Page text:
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The Other Immigrant

My Father’s Prayers
A Refugee’s Continuing Search or Freedom
by Peter Lumaj, ESQ
Page Publishing, Inc. New York, New York
Price: $25.95/softcover, 208 pages

Ben Johnson once said that the prospect of execution in the morning “concentrates the mind wonderfully.” So did communism in Albania, and elsewhere among captive nations, during Peter Lumaj’s formative years.

My Father’s Prayers is subtitled A Refugee’s Continuing Search for Freedom. Peter Lumaj is precisely the storm tossed refugee that the Statue of Liberty in upper New York bay welcomes with her lifted torch: “Give me your tired, your poor/ Your huddled masses yearning to breathe free,” Lady Liberty boasts, “I lift my lamp beside the golden door!”

Albania, located in the Baltic region, bordered by Montinegro, Kosovo, Macedonia and Greece, is washed by the Adriatic and lies opposite Italy’s boot heel. Following World War II and the defeat of Nazi Germany, Albania was forced into the Soviet orbit, as was Poland, Ukraine and other of the Baltic States. Stalin smiled on Enver Hoxha, who emerged as the leader of the newly established People's Republic of Albania. It was not until Stalin’s death in 1953 that the country began its painful march towards liberty. Albania’s convalescence was long and wearying.

In 1945, the country initiated an Agrarian Reform Law which allowed the state to nationalize (read: expropriate) all property owned by religious groups. Resistance was futile; many believers were arrested and executed. In 1949, a new Decree on Religious Communities required that all religious activities be sanctioned by the state alone, and in 1967 Hoxha proudly boasted that Albania had become the world’s first atheist state. Churches were converted into cultural centers for young people. That same year, a law banned all fascist, warmongerish, antisocialist groups.  In 1990, Hoxha’s statute was toppled by students in Tirana, the capital city of Albania.

Soviet Stalinism was the crucible within which the Lumaj family – Catholic and, before Albania was throttled by Stalinist stooges, one of the largest family groups in northern Albania – was constantly tested.

The orbit of Lumaj’s father, a strong-willed but cautious anti-communist, was more powerful than that of the communist ruling class in Albania. It was under his father’s influence that Lumaj and two of his brothers decided to escape and strike a path to America. In such cases, there are always casualties. Lumaj’s father and others in his family disappeared in an Albanian concentration camp, and it seemed that the last remains of the once proud and independent Lumaj clan had been decimated.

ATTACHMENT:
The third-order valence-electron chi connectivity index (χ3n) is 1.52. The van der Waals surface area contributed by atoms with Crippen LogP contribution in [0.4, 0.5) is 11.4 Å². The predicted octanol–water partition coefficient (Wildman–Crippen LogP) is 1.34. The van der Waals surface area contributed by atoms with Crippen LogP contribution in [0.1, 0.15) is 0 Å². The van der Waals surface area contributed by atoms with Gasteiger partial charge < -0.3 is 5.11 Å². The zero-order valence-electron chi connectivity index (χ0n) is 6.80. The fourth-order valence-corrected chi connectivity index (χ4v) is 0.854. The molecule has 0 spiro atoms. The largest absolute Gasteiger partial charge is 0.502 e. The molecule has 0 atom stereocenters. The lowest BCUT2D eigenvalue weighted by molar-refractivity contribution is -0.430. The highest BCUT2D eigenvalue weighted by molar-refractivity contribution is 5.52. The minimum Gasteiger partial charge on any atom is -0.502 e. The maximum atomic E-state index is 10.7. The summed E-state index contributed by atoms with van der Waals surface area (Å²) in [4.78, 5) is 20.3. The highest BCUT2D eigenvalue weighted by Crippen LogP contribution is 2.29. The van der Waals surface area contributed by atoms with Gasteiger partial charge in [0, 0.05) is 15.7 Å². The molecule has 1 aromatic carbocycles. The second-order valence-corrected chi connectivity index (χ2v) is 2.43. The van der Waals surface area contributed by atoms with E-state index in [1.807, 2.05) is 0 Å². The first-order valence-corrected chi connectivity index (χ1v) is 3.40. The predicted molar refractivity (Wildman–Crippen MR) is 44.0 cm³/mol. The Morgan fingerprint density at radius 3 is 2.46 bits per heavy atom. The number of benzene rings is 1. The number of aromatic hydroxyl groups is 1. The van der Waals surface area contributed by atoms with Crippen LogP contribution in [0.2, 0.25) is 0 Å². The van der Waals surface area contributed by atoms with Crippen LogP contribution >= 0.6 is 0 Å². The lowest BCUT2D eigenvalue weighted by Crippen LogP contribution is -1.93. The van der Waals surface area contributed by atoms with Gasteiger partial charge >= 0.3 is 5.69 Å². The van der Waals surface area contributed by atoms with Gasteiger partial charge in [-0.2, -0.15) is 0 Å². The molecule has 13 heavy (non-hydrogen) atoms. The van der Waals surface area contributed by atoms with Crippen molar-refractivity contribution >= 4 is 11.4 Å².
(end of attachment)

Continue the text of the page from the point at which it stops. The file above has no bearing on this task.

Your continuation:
In so many ways, Lumaj’s love of America parallels that of filmmaker Elia Kazan, an Anatolian Greek born in Constantinople who fled to America and was able to impress the pain endured by his family upon a film, highly autobiographical, titled “America, America.” One of the refugees says to another that America, seen from the hungry hearts of immigrants searching for liberty, is “an emotive idea” or, in Lumaj’s formulation, the prayers of his father.

Crossing the border into the Socialist Republic of Yugoslavia, Lumaj was sentenced to 30 days in jail for having illegally crossed the Yugoslav border. Transported later to a refugee camp in Belgrade that had been penetrated by CIA agents, Lumaj met John, who invited him to take a meal at a restaurant when Lumaj was on work furlough. It was John who told him that Lumaj’s family had been taken to a concentration camp in Albania soon after his escape.  Under his father’s guiding star, he told John the endpoint of his journey would be America.

On the way back to the camp, he was apprehended by two Yugoslav UDB agents and beaten so badly he ended up in the hospital. Later, at the American Embassy in Belgrade, where Lumaj and his brothers were filling out immigration forms, he once again encountered John, who was in charge of the refugee screening process.

“As he came to the end of my application, he asked me only one simple question. Why did I choose the United States three times in the section where it asked me to rank my relocation choices? Why hadn’t I chosen a second or third choice? I told him firmly that we had left Albania with the intent of becoming Americans, and that we didn’t want to go anywhere else.

“John smiled, knowing the misery we had suffered thus far to get to this point, and said simply, ‘Welcome to America.’”

Owing to his father’s prayers, Peter Lumaj began his process of assimilation to the United States in the old country, a route traveled by many other immigrants. A few years after having landed in New York, he became a lawyer, and in 2014 he ran on the Republican ticket for Secretary of State in Connecticut, losing by a slim margin.


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